Youth Trapper Takes First Wisconsin Wolf

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When 14 year old Maegan Loka learned that a Wisconsin Wolf tag, for the inaugural season, was going to be donated to her over the phone, she was so surprised that she had to take a deep breath before exclaiming “yes!”

As the President of the Future Trappers of Wisconsin, and the youngest youth member of the Wisconsin Conservation Congress, Loka is not a novice when it comes to the sport of trapping.  However, a wolf tag in Wisconsin is not easy to come by, so Loka knew she had to jump on the opportunity.

“I knew exactly where I wanted to set my traps,” explained Loka. “I dyed and waxed my #3 Bridger traps that I had won at the 2012 Wisconsin Trapper’s Association Spring Banquet, and on opening day my dad picked me up to take me out to set four traps.”

She set four more traps over the course of the next two days. Loka and her family went out after school on the third day to check the eight traps she had placed using dirt hole sets.

“When we drove up to the second set I could see something moving.  I about climbed over the front seat of the truck to see what it was.” said Loka. “Before my dad could turn the truck off, I was already out the door.  I was so excited!  I harvested a wolf!”

Loka was the first individual to take a gray wolf after the delisting of the Greater Western Wolves from the endangered species list.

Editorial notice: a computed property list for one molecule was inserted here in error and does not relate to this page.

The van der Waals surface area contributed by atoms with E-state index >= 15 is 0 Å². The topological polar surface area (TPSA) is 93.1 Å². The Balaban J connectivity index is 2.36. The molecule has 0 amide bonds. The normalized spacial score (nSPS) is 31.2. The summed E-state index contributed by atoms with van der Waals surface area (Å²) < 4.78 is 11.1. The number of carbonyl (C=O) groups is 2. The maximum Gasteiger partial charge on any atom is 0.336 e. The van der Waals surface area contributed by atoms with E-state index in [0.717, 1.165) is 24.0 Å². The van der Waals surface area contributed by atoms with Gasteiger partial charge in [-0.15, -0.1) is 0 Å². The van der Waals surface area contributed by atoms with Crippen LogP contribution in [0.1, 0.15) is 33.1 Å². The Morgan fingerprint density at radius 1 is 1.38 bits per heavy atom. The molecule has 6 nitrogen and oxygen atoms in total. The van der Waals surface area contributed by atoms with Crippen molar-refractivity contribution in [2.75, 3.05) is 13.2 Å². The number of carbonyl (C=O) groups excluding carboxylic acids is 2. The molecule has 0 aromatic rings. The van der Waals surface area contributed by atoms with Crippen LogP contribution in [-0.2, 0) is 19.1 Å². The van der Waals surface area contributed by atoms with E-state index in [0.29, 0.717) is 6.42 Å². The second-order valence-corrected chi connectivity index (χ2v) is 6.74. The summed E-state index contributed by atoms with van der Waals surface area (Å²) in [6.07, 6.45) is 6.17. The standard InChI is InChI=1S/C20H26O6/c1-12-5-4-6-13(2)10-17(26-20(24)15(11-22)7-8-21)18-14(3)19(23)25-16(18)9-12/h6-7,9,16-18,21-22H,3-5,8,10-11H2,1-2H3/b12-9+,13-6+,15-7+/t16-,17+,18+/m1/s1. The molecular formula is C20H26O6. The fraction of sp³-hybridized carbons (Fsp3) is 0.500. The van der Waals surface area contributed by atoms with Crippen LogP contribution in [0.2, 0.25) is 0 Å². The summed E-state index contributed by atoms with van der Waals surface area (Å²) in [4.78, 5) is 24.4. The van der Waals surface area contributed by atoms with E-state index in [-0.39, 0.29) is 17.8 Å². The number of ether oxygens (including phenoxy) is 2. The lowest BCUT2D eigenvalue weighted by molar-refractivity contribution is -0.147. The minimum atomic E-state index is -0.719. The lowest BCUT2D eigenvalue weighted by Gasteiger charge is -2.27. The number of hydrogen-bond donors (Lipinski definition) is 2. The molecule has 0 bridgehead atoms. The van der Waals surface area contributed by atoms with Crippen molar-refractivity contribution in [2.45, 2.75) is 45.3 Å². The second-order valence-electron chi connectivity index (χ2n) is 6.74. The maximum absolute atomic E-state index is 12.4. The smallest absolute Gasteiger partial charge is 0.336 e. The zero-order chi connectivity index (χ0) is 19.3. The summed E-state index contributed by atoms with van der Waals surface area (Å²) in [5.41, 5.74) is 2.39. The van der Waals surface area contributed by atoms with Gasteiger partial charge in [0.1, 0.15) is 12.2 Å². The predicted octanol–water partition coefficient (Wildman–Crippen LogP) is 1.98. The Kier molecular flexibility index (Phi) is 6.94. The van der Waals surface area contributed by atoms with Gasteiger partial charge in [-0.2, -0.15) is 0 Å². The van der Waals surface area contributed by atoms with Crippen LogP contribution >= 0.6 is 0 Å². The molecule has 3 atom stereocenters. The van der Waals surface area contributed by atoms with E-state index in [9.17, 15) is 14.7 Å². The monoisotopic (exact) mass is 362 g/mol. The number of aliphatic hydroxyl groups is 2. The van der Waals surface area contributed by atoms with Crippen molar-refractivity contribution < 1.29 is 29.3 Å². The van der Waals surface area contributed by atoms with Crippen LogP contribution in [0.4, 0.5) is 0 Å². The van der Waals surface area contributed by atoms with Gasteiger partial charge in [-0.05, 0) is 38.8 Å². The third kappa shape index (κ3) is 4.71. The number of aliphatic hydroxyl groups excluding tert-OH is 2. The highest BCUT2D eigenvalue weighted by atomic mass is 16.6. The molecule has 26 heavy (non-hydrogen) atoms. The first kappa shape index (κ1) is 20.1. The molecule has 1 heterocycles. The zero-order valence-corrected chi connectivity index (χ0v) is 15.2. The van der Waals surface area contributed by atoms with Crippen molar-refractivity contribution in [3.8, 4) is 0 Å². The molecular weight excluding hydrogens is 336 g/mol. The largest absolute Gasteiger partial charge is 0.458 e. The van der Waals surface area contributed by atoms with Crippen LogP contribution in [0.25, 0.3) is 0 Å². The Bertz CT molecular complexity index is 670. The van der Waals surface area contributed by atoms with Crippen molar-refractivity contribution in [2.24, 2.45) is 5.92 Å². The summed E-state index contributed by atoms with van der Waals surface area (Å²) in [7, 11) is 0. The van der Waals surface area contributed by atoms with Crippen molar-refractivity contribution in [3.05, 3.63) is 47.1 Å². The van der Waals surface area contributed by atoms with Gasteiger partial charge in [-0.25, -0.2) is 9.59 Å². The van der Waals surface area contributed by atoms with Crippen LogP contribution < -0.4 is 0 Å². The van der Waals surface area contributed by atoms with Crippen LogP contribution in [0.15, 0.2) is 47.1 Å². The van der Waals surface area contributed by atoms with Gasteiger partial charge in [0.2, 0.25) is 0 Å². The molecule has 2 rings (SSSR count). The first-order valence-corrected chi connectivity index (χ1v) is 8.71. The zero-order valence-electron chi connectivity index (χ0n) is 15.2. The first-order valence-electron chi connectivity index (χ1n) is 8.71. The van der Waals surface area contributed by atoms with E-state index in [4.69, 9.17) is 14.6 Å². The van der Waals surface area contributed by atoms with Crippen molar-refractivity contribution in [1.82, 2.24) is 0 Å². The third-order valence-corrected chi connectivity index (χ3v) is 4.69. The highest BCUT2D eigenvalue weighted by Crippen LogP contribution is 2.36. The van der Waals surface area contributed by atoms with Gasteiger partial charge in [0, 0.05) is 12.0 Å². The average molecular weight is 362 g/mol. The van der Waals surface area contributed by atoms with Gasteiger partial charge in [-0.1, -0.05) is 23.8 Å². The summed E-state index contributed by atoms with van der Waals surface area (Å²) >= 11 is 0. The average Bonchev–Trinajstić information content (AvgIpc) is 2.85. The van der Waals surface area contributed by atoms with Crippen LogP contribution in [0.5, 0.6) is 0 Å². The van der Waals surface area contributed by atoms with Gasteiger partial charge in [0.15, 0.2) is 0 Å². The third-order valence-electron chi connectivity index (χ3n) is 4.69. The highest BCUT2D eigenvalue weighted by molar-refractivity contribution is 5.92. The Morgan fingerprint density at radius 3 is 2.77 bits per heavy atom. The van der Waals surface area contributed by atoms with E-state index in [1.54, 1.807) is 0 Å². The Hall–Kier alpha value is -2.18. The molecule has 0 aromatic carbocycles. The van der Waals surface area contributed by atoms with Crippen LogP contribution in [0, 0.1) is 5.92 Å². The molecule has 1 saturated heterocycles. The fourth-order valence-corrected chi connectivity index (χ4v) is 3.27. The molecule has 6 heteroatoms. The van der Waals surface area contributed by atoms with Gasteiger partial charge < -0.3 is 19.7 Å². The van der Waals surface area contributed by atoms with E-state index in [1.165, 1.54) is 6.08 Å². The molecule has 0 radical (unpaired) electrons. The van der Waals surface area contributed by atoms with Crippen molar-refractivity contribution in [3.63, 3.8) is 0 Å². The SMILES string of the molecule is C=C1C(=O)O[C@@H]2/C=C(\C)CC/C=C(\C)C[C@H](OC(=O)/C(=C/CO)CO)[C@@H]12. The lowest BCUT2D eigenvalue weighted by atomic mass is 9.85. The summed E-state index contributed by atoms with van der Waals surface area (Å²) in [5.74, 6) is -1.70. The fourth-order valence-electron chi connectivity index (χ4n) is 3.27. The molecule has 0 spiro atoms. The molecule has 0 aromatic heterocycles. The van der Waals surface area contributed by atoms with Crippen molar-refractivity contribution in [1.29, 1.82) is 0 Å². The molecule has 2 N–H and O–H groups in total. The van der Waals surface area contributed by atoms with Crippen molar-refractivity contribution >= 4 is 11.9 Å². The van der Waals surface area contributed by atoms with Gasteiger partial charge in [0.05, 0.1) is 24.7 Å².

“I learned a quote in class…“What you learned here is not yours to keep—it’s only yours to share,” said Loka. “I really believe in this and I am going to pass on what I have learned to others.”

All of us need to heed that very good advice from this very young person!

 

Western Great Lakes Wolves History

The U.S. Sportsmen’s Alliance Foundation (USSAF) and our partners have worked hard over the past five years to have wolves in Michigan, Minnesota and Wisconsin removed from the Endangered Species list.

In response to a petition from USSAF and our partners, the U.S. Fish and Wildlife Service (FWS) announced in January 2012 that gray wolf populations in the Western Great Lakes region had exceeded recovery goals and should no longer be protected under the Endangered Species Act (ESA). This move returned wolves to state management in Michigan, Minnesota, Wisconsin and some portions of adjoining states.  This move opened the door for the first wolf hunting and trapping seasons which NAME took full advantage of.   USSAF and our partners continue to fight to protect sportsmen and women from legal battles brought by anti-hunting groups looking to put wolves back under federal protection.